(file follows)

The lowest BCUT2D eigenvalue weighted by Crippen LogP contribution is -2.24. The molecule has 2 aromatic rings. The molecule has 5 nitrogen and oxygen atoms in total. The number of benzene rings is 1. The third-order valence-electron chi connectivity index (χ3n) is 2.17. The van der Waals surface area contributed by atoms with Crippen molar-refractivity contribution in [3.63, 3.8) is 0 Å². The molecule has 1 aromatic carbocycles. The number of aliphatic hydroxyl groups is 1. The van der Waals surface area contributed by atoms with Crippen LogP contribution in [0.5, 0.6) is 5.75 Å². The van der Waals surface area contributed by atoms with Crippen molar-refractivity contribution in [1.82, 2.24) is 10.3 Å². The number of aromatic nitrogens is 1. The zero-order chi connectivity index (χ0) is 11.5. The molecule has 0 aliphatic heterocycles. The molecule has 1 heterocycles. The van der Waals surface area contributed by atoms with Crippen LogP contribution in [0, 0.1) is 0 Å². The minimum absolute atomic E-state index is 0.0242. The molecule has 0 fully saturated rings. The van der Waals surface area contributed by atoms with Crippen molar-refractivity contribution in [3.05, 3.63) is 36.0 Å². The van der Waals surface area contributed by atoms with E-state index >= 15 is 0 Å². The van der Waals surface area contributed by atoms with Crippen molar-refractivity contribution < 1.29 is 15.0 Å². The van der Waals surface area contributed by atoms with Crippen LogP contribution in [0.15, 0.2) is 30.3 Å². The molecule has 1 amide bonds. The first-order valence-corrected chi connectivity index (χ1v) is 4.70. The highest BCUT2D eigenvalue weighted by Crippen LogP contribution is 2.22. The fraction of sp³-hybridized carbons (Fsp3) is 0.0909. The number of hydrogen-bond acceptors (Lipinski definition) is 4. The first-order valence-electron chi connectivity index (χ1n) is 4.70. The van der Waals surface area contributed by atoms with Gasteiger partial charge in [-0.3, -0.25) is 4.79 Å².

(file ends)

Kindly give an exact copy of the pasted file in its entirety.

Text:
The lowest BCUT2D eigenvalue weighted by Crippen LogP contribution is -2.24. The molecule has 2 aromatic rings. The molecule has 5 nitrogen and oxygen atoms in total. The number of benzene rings is 1. The third-order valence-electron chi connectivity index (χ3n) is 2.17. The van der Waals surface area contributed by atoms with Crippen molar-refractivity contribution in [3.63, 3.8) is 0 Å². The molecule has 1 aromatic carbocycles. The number of aliphatic hydroxyl groups is 1. The van der Waals surface area contributed by atoms with Crippen LogP contribution in [0.5, 0.6) is 5.75 Å². The van der Waals surface area contributed by atoms with Crippen molar-refractivity contribution in [1.82, 2.24) is 10.3 Å². The number of aromatic nitrogens is 1. The zero-order chi connectivity index (χ0) is 11.5. The molecule has 0 aliphatic heterocycles. The molecule has 1 heterocycles. The van der Waals surface area contributed by atoms with Crippen LogP contribution in [0, 0.1) is 0 Å². The minimum absolute atomic E-state index is 0.0242. The molecule has 0 fully saturated rings. The van der Waals surface area contributed by atoms with Crippen molar-refractivity contribution in [3.05, 3.63) is 36.0 Å². The van der Waals surface area contributed by atoms with E-state index >= 15 is 0 Å². The van der Waals surface area contributed by atoms with Crippen molar-refractivity contribution < 1.29 is 15.0 Å². The van der Waals surface area contributed by atoms with Crippen LogP contribution in [0.15, 0.2) is 30.3 Å². The molecule has 1 amide bonds. The first-order valence-corrected chi connectivity index (χ1v) is 4.70. The highest BCUT2D eigenvalue weighted by Crippen LogP contribution is 2.22. The fraction of sp³-hybridized carbons (Fsp3) is 0.0909. The number of hydrogen-bond acceptors (Lipinski definition) is 4. The first-order valence-electron chi connectivity index (χ1n) is 4.70. The van der Waals surface area contributed by atoms with Gasteiger partial charge in [-0.3, -0.25) is 4.79 Å².